Girardia tigrina

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Girardia tigrina
G tigrina pattern 2.jpg
Scientific classification
G. tigrina
Binomial name
Girardia tigrina
(Girard, 1850)
  • Dugesia tigrina (Girard,1850)
  • Girardia jimi Martins, 1970

Girardia tigrina is a species of dugesiid native to the Americas.[1] It has been accidentally introduced into Europe[2] and Japan.[3]


G. tigrina individuals are around 10 mm in length. They have a head with two broad and short auricles. The two eyes are in two pigment-free patches. The dorsal surface of the body has numerous pigment spots.[3]

Distribution and ecology[edit]

Originally from the Americas, Girardia tigrina has become an invasive species in Europe and Japan. Since being first recorded in France in 1925,[4] this species has been reported from many other European countries, including Germany,[5][6] Italy,[7] the Netherlands,[8] Romania,[9] and Wales.[10]

In North Wales, this species has displaced the native triclad species Polycelis nigra and Polycelis tenuis due to its superior exploitation of food.[2]


G. tigrina is a carnivorous species that feeds on invertebrates such as oligochaetes, isopods, chironomids, snails, caddisflies, and mayflies.[2]


The haploid number is n=8. There are diploid (2n=16) and triploid (3n=24) specimens.[3]


  1. ^ Ball, I. R.: A contribution to the phylogeny and biogeography of the freshwater triclads (Platyhelminthes: Turbellaria). Biology of the Turbellaria (Edited by: Riser NW and Morse MP). New York: McGraw-Hill New York 1974 , 339-401.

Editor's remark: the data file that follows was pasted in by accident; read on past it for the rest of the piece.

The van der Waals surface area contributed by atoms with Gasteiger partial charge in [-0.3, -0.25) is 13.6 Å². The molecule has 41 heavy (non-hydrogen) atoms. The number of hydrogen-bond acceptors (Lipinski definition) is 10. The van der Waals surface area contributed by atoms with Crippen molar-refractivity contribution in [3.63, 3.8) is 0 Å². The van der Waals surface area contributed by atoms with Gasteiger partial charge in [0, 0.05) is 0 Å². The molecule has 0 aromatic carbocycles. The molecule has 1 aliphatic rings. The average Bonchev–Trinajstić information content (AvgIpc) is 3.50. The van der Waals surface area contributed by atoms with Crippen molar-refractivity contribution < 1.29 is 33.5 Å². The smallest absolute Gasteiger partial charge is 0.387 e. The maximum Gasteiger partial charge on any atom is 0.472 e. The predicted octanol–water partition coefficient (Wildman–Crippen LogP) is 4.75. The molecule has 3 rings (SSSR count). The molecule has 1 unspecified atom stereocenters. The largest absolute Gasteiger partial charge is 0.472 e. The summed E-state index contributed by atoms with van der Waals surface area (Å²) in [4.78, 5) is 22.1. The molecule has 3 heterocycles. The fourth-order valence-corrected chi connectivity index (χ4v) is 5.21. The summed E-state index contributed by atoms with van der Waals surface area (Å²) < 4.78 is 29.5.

2. ^ a b c Gee, H.; Young, J. O. (1993). "The food niches of the invasive Dugesia tigrina (Girard) and indigenous Polycelis tennis Ijima and P. Nigra (Müller) (Turbellaria; Tricladida) in a Welsh lake". Hydrobiologia. 254 (2): 99. doi:10.1007/BF00014313.
  3. ^ a b c Sluys, R., Kawakatsu, M., Yamamoto, K., 2010. "Exotic freshwater planarians currently known from Japan". Belgian Journal of Zoology, 140 (Suppl.). p. 103-109
  4. ^ Gourbault, N. (1969). "Expansion de dugesia tigrina (Girard), planaire américaine introduite en Europe". Annales de Limnologie. 5: 3. doi:10.1051/limn/1969006.
  5. ^ Meinken (H.)., 1925. Ein verkannter Laichraùher — Wochenschrift fur Aquarien und Terrarienkunde, 22 S : 94-96.
  6. ^ Meinken (H.)., 1927. Planaria maculata, ein aus Nordamerika eingeschleffter Laichriiber und seine Vertilgung — Blatter fiir Aquarien und Terrarienkunde, 38 S : 131-133.
  7. ^ Benazzi M., 1970. Karyological research on the American planarians Dugesia dorotocephala and Dugesia tigrina. J. Biol. Psychol. / Worm Runner's Digest, XII (1): 81-82.
  8. ^ Velde, G. (1975). "The immigrant triclad flatworm Dugesia tigrina (Girard) (Plathelminthes, Turbellaria). Range-extension and ecological position in the Netherlands". Hydrobiological Bulletin. 9 (3): 123–130. doi:10.1007/BF02263331.
  9. ^ An der Lan (H.)., 1962. Zur Turbellarien Fauna der Danau. Arch. Hydrobiol., suppl., 2 7 : 3-27.
  10. ^ Gee, H., 1990. The biology of the immigrant triclad Dugesia tigrina, (Girard): a comparative study with native triclad species. Unpublished Ph.D. Thesis, University of Liverpool, England.